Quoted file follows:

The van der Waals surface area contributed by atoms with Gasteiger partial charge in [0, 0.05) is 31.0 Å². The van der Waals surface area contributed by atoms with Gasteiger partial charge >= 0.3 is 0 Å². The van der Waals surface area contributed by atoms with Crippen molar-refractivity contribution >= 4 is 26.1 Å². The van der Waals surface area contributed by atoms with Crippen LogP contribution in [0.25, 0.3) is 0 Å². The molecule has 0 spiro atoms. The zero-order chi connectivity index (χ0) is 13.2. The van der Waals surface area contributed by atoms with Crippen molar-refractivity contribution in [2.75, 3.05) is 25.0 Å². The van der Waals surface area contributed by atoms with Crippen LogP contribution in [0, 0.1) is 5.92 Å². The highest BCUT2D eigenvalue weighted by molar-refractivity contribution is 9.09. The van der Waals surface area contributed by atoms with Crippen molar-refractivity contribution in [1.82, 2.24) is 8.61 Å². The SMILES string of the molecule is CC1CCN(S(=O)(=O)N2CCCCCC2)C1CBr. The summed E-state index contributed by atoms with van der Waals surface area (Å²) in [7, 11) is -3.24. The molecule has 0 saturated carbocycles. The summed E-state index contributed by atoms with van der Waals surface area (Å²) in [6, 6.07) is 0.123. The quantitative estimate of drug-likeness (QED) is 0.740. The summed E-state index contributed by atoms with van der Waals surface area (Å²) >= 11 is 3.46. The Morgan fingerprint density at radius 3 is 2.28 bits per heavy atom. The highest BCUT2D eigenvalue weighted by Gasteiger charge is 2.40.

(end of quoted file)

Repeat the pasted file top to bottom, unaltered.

The van der Waals surface area contributed by atoms with Gasteiger partial charge in [0, 0.05) is 31.0 Å². The van der Waals surface area contributed by atoms with Gasteiger partial charge >= 0.3 is 0 Å². The van der Waals surface area contributed by atoms with Crippen molar-refractivity contribution >= 4 is 26.1 Å². The van der Waals surface area contributed by atoms with Crippen LogP contribution in [0.25, 0.3) is 0 Å². The molecule has 0 spiro atoms. The zero-order chi connectivity index (χ0) is 13.2. The van der Waals surface area contributed by atoms with Crippen molar-refractivity contribution in [2.75, 3.05) is 25.0 Å². The van der Waals surface area contributed by atoms with Crippen LogP contribution in [0, 0.1) is 5.92 Å². The highest BCUT2D eigenvalue weighted by molar-refractivity contribution is 9.09. The van der Waals surface area contributed by atoms with Crippen molar-refractivity contribution in [1.82, 2.24) is 8.61 Å². The SMILES string of the molecule is CC1CCN(S(=O)(=O)N2CCCCCC2)C1CBr. The summed E-state index contributed by atoms with van der Waals surface area (Å²) in [7, 11) is -3.24. The molecule has 0 saturated carbocycles. The summed E-state index contributed by atoms with van der Waals surface area (Å²) in [6, 6.07) is 0.123. The quantitative estimate of drug-likeness (QED) is 0.740. The summed E-state index contributed by atoms with van der Waals surface area (Å²) >= 11 is 3.46. The Morgan fingerprint density at radius 3 is 2.28 bits per heavy atom. The highest BCUT2D eigenvalue weighted by Gasteiger charge is 2.40.